In fiscal studies, as in other areas of economic analysis, the principal focus in recent years has shifted to development. As more and more government operations are expected to make some positive contribution to economic development, analysis of tax and expenditure instruments must be extended to an examination of their effects on economic development as well.
Even as these fiscal instruments are used to promote growth, however, they are themselves affected by the economic and social changes which accompany development. Accordingly, intelligent selection of workable fiscal measures appropriate to various stages of development requires a better understanding of how fiscal possibilities change as the development process unfolds.
In recent years some attention has been devoted to the differences in tax structures of countries at different levels of development. Professor Harley Hinrichs, for example, has noted the sequence of government dependence upon traditional direct taxes on property and gross income, taxes on foreign trade, internal indirect taxes, and modern direct taxes on net income, at succeedingly higher stages of development.1 What has not been fully investigated, however, is why these changes occur and how the underlying possibilities for taxation—which may or may not be used—are altered in the course of development.
One possible approach to this question lies in the study of changes in the base upon which each tax must be levied. The characteristics of a base may provide a specific indicator for the diverse effects of economic developments upon the possibilities for taxation. Because the base of a tax can exist even when the tax is not utilized, it may be studied as one fiscal dimension of the economy when the tax itself cannot.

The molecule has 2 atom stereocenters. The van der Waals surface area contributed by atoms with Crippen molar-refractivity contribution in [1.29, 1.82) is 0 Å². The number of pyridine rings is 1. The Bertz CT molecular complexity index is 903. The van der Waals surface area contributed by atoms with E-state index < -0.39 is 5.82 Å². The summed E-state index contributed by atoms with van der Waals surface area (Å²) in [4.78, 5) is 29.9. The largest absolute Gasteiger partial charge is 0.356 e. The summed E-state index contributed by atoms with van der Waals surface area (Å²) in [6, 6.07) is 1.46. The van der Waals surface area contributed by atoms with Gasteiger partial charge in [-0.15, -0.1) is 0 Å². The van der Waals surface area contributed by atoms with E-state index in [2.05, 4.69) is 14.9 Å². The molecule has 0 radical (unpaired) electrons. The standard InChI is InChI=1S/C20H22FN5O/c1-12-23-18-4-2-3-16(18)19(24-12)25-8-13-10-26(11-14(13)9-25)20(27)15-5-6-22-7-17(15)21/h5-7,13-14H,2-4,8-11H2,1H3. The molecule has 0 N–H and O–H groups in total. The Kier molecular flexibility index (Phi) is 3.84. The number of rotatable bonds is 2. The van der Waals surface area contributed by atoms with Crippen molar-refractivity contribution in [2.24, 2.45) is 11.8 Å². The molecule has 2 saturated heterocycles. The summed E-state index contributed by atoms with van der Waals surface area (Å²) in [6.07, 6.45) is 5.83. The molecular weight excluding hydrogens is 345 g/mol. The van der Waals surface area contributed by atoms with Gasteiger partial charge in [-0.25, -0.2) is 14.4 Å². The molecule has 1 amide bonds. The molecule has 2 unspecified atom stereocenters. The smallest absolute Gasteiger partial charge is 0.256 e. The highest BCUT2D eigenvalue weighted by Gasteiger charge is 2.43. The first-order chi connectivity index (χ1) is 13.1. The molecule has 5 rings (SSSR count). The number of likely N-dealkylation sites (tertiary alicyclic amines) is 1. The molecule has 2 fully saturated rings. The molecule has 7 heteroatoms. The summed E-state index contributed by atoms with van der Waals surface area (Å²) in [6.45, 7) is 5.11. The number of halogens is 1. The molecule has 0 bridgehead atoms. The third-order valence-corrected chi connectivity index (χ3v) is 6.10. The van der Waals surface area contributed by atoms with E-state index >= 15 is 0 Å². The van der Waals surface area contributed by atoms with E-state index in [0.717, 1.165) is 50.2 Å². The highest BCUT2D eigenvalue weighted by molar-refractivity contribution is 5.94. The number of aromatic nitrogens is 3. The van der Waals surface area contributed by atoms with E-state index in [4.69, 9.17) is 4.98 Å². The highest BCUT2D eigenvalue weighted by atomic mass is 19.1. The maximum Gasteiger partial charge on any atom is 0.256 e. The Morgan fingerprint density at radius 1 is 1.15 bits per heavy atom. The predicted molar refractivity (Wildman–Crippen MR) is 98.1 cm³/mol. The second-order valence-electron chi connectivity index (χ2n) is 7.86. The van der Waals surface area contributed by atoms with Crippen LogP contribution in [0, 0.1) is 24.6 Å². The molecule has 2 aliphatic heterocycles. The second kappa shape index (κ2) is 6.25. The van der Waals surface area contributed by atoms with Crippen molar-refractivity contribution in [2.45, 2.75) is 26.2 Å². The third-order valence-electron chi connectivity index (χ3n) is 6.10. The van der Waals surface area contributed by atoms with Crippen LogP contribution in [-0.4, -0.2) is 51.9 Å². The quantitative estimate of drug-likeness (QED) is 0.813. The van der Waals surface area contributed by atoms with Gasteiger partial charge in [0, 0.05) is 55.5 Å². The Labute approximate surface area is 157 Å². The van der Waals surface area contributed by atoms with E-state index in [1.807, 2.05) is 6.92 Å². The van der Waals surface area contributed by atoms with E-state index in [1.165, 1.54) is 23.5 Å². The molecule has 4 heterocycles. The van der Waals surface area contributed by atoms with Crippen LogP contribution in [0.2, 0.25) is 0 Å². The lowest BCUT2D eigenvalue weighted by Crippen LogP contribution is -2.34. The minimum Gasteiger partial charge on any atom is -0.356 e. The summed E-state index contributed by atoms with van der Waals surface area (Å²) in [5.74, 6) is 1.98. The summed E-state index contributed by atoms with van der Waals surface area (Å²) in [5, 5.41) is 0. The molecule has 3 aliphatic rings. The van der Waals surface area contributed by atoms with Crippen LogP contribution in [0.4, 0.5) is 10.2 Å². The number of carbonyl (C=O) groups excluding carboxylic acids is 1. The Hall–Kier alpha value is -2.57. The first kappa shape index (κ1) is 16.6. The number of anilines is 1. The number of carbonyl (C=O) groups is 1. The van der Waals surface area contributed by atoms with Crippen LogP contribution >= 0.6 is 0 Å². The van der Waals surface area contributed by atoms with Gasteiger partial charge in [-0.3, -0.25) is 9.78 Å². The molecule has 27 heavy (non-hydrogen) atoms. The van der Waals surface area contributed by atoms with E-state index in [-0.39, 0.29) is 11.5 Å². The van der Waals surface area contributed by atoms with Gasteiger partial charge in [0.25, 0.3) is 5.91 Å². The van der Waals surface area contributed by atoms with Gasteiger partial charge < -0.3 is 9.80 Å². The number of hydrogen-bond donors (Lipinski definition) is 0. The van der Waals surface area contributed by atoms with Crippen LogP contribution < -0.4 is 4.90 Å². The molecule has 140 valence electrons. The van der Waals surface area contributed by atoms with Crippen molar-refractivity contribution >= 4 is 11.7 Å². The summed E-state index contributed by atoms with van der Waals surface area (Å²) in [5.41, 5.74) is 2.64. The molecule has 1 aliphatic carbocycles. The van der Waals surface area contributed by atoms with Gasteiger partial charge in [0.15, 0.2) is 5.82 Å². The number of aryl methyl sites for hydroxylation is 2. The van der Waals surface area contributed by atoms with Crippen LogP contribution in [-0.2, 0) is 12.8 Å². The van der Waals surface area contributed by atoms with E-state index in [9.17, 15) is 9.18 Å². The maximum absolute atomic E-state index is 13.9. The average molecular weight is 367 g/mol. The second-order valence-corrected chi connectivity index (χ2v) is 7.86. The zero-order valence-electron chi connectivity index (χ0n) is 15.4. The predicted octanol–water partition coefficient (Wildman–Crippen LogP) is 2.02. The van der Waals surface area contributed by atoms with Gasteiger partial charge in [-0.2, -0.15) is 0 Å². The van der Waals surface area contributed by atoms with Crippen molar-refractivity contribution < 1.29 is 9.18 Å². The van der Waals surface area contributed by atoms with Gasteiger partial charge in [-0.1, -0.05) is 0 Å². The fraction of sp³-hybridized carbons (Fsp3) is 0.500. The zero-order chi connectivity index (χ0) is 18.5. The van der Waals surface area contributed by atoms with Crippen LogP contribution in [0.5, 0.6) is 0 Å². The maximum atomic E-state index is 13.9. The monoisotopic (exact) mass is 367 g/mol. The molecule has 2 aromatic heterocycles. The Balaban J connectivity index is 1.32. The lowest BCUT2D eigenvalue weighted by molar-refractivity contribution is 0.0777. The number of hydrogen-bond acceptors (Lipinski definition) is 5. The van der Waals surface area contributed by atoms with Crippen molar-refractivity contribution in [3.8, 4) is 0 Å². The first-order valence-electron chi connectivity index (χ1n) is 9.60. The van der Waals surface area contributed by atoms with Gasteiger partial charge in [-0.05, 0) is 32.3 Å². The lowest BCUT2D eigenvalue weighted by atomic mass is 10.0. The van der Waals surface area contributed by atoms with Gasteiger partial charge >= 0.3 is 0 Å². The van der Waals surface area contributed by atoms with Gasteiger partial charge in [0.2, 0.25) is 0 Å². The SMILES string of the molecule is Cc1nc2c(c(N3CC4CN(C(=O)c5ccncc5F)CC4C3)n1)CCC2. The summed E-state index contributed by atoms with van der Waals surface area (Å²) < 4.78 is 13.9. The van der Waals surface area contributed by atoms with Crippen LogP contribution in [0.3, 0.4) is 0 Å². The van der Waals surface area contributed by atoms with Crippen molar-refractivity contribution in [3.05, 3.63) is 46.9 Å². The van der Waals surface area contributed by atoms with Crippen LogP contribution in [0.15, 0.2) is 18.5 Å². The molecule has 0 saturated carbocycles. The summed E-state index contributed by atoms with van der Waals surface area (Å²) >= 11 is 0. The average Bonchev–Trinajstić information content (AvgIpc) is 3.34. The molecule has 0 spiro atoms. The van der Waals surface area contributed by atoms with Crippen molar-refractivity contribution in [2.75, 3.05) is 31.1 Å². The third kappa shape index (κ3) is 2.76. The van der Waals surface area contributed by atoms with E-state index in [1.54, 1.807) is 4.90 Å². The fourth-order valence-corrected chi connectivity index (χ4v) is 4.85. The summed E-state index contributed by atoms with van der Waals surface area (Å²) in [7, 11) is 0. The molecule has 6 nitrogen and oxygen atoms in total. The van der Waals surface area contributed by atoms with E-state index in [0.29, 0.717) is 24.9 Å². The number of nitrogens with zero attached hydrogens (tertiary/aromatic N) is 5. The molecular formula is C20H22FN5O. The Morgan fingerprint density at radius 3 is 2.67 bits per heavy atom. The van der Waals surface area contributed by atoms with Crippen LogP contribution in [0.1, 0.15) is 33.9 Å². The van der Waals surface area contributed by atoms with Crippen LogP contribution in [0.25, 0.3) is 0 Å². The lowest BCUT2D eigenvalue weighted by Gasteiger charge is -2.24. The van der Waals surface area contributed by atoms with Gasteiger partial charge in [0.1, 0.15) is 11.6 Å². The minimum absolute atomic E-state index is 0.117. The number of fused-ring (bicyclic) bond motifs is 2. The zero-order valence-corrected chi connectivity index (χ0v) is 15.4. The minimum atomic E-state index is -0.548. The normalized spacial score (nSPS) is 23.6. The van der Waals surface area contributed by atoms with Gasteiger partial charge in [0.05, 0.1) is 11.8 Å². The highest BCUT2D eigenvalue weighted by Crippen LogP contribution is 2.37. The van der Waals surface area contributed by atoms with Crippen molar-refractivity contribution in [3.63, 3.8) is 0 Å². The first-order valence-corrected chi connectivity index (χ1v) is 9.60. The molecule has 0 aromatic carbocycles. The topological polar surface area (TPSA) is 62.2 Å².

Following this approach, and utilizing several new methods of analysis, this paper examines one major part of tax structure alteration—the changing possibilities for the application of a sales tax.2 The study is carried out primarily in the context of historical developments in one country, Colombia, which has 18 million people, an area of 400,000 square miles (roughly twice the size of France), and per capita income of about US$325 in 1966. No sales tax was imposed in Colombia until the end of the period studied (1925–65), so that this paper focuses upon the base of a hypothetical sales tax, defined essentially along the lines of the 1965 tax. To provide background for study of this base, an account is presented of two earlier consumption tax episodes as well as of the sales tax levied in 1965. The paper then considers changes over the 40-year period in the size of the base, the incidence of a tax upon it, the adequacy of actual coverage of the base by customs and sumptuary excises, and accessibility of the base to the collection of a possible tax upon it. The findings indicate substantial changes in some, but not all, of these characteristics.